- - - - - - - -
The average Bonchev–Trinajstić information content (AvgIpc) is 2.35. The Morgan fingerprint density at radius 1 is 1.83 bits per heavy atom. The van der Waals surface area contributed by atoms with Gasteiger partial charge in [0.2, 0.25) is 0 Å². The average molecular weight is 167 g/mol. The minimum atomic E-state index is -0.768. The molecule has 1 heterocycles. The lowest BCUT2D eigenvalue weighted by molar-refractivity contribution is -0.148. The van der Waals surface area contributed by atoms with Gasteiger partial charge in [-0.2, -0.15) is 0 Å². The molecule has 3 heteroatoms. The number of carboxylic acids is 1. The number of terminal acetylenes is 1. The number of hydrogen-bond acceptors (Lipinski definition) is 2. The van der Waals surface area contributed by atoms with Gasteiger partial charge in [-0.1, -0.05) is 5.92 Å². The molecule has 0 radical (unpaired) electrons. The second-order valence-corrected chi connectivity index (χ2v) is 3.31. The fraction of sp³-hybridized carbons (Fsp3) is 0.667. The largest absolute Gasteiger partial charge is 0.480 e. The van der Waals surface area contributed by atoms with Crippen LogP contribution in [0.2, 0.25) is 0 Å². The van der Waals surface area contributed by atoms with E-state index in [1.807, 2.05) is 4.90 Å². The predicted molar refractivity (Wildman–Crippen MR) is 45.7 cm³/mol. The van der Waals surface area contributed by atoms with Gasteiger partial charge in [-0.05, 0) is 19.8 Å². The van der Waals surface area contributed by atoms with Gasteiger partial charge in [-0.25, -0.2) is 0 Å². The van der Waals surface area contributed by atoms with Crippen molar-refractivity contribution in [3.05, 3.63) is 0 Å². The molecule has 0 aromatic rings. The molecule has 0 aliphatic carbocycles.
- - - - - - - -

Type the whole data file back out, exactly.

The average Bonchev–Trinajstić information content (AvgIpc) is 2.35. The Morgan fingerprint density at radius 1 is 1.83 bits per heavy atom. The van der Waals surface area contributed by atoms with Gasteiger partial charge in [0.2, 0.25) is 0 Å². The average molecular weight is 167 g/mol. The minimum atomic E-state index is -0.768. The molecule has 1 heterocycles. The lowest BCUT2D eigenvalue weighted by molar-refractivity contribution is -0.148. The van der Waals surface area contributed by atoms with Gasteiger partial charge in [-0.2, -0.15) is 0 Å². The molecule has 3 heteroatoms. The number of carboxylic acids is 1. The number of terminal acetylenes is 1. The number of hydrogen-bond acceptors (Lipinski definition) is 2. The van der Waals surface area contributed by atoms with Gasteiger partial charge in [-0.1, -0.05) is 5.92 Å². The molecule has 0 radical (unpaired) electrons. The second-order valence-corrected chi connectivity index (χ2v) is 3.31. The fraction of sp³-hybridized carbons (Fsp3) is 0.667. The largest absolute Gasteiger partial charge is 0.480 e. The van der Waals surface area contributed by atoms with Crippen LogP contribution in [0.2, 0.25) is 0 Å². The van der Waals surface area contributed by atoms with E-state index in [1.807, 2.05) is 4.90 Å². The predicted molar refractivity (Wildman–Crippen MR) is 45.7 cm³/mol. The van der Waals surface area contributed by atoms with Gasteiger partial charge in [-0.05, 0) is 19.8 Å². The van der Waals surface area contributed by atoms with Gasteiger partial charge in [-0.25, -0.2) is 0 Å². The van der Waals surface area contributed by atoms with Crippen molar-refractivity contribution in [3.05, 3.63) is 0 Å². The molecule has 0 aromatic rings. The molecule has 0 aliphatic carbocycles.